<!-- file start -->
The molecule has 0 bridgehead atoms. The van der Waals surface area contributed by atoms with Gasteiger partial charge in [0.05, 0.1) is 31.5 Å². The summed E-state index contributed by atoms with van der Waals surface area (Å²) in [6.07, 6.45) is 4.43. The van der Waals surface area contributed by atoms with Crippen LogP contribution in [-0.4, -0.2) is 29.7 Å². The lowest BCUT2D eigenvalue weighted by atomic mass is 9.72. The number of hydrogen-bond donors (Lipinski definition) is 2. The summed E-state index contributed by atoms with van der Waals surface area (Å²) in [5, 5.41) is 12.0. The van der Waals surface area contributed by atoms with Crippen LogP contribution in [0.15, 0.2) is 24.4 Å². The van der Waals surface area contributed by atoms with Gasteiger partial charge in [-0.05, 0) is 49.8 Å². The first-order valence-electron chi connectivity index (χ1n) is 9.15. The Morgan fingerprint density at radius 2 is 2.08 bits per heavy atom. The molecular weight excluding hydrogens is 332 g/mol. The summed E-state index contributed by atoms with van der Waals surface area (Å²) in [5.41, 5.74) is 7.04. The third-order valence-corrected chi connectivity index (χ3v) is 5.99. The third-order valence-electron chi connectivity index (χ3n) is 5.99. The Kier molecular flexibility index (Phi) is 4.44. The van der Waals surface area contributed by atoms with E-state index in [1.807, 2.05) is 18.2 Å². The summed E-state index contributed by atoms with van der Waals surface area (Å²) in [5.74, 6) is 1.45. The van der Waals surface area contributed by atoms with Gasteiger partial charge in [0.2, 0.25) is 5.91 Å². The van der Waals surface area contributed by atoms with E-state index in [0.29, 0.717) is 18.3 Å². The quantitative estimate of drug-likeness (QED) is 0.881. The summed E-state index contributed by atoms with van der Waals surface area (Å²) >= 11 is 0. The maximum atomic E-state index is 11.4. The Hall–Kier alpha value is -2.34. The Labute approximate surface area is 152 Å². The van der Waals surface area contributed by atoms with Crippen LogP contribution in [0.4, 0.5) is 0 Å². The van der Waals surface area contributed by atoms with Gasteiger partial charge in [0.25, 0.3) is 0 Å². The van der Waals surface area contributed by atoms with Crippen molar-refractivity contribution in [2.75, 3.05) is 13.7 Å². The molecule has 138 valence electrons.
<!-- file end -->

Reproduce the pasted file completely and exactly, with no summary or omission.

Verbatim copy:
The molecule has 0 bridgehead atoms. The van der Waals surface area contributed by atoms with Gasteiger partial charge in [0.05, 0.1) is 31.5 Å². The summed E-state index contributed by atoms with van der Waals surface area (Å²) in [6.07, 6.45) is 4.43. The van der Waals surface area contributed by atoms with Crippen LogP contribution in [-0.4, -0.2) is 29.7 Å². The lowest BCUT2D eigenvalue weighted by atomic mass is 9.72. The number of hydrogen-bond donors (Lipinski definition) is 2. The summed E-state index contributed by atoms with van der Waals surface area (Å²) in [5, 5.41) is 12.0. The van der Waals surface area contributed by atoms with Crippen LogP contribution in [0.15, 0.2) is 24.4 Å². The van der Waals surface area contributed by atoms with Gasteiger partial charge in [-0.05, 0) is 49.8 Å². The first-order valence-electron chi connectivity index (χ1n) is 9.15. The Morgan fingerprint density at radius 2 is 2.08 bits per heavy atom. The molecular weight excluding hydrogens is 332 g/mol. The summed E-state index contributed by atoms with van der Waals surface area (Å²) in [5.41, 5.74) is 7.04. The third-order valence-corrected chi connectivity index (χ3v) is 5.99. The third-order valence-electron chi connectivity index (χ3n) is 5.99. The Kier molecular flexibility index (Phi) is 4.44. The van der Waals surface area contributed by atoms with E-state index in [1.807, 2.05) is 18.2 Å². The summed E-state index contributed by atoms with van der Waals surface area (Å²) in [5.74, 6) is 1.45. The van der Waals surface area contributed by atoms with Gasteiger partial charge in [0.2, 0.25) is 5.91 Å². The van der Waals surface area contributed by atoms with E-state index in [0.29, 0.717) is 18.3 Å². The quantitative estimate of drug-likeness (QED) is 0.881. The summed E-state index contributed by atoms with van der Waals surface area (Å²) >= 11 is 0. The maximum atomic E-state index is 11.4. The Hall–Kier alpha value is -2.34. The Labute approximate surface area is 152 Å². The van der Waals surface area contributed by atoms with Crippen LogP contribution in [0.4, 0.5) is 0 Å². The van der Waals surface area contributed by atoms with Gasteiger partial charge in [0.25, 0.3) is 0 Å². The van der Waals surface area contributed by atoms with Crippen molar-refractivity contribution in [2.75, 3.05) is 13.7 Å². The molecule has 138 valence electrons.